The Social Security Administration (“SSA”) frequently uses a vocational expert (“VE”) at a disability hearing to provide information regarding a claimant’s past work and potential alternative work that the claimant can do. Much less frequently, the State agency, which makes the initial disability determination for the SSA, may also use a VE. The information that the VEs provide to the State agency need to be examined just as closely as the testimony VEs provide at hearings.
I represent a 51 year old former National Sales Manager for a camera company, with acute pituitary insufficiency secondary to cerebrovascular insufficiency. The State agency agreed that the claimant could not do her past work, but denied the application because one of its VEs said the claimant could perform a substantial number of simple unskilled occupations in the economy. The VE identified three occupations that the claimant could do.
The first occupation the VE cited was a buckle sorter, which has a specific vocational preparation (“SVP”) of 3. However, unskilled work only has an SVP of 1 or 2. The second identified occupation was a hand packer, which the VE said had the Dictionary of Occupational Titles (“DOT”) code number 420.587-018. However, there is no such DOT code number. The third occupation the VE cited was cuff folder. However, there were not a substantial number of cuff folder positions in economy. More importantly, cuff folder is a sedentary position, and even if the claimant had a sedentary work capacity, the SSA medical vocational rules required finding her disabled.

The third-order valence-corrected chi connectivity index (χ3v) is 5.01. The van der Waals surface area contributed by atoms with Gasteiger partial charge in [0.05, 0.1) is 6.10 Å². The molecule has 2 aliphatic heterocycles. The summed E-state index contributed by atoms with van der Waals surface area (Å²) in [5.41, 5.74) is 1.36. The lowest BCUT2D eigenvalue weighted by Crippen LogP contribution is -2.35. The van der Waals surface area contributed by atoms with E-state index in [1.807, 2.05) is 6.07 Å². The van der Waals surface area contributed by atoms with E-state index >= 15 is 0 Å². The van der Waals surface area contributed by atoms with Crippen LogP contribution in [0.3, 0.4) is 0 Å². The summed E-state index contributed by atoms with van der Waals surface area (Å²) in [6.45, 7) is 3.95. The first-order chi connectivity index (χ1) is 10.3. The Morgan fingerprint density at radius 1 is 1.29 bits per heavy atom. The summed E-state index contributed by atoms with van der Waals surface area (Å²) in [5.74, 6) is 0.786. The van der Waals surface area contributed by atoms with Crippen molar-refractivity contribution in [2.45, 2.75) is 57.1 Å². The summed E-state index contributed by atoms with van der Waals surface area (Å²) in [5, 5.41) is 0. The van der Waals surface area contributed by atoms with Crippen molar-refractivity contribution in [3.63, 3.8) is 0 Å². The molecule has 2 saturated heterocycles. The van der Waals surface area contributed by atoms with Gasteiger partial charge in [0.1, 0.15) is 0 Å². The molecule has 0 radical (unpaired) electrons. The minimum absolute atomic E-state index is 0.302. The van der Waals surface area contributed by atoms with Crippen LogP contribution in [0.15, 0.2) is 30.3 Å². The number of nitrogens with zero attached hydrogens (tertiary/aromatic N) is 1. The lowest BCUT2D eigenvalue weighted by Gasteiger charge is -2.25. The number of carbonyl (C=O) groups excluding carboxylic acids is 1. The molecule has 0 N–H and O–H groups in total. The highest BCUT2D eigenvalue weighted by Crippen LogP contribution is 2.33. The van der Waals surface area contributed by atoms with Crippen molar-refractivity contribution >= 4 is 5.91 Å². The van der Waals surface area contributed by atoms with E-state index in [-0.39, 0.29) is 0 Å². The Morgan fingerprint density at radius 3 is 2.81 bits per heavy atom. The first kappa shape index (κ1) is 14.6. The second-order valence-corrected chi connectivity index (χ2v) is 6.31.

After pointing out the VE errors in a letter to the hearing office, the application was approved without a hearing.Previous Next
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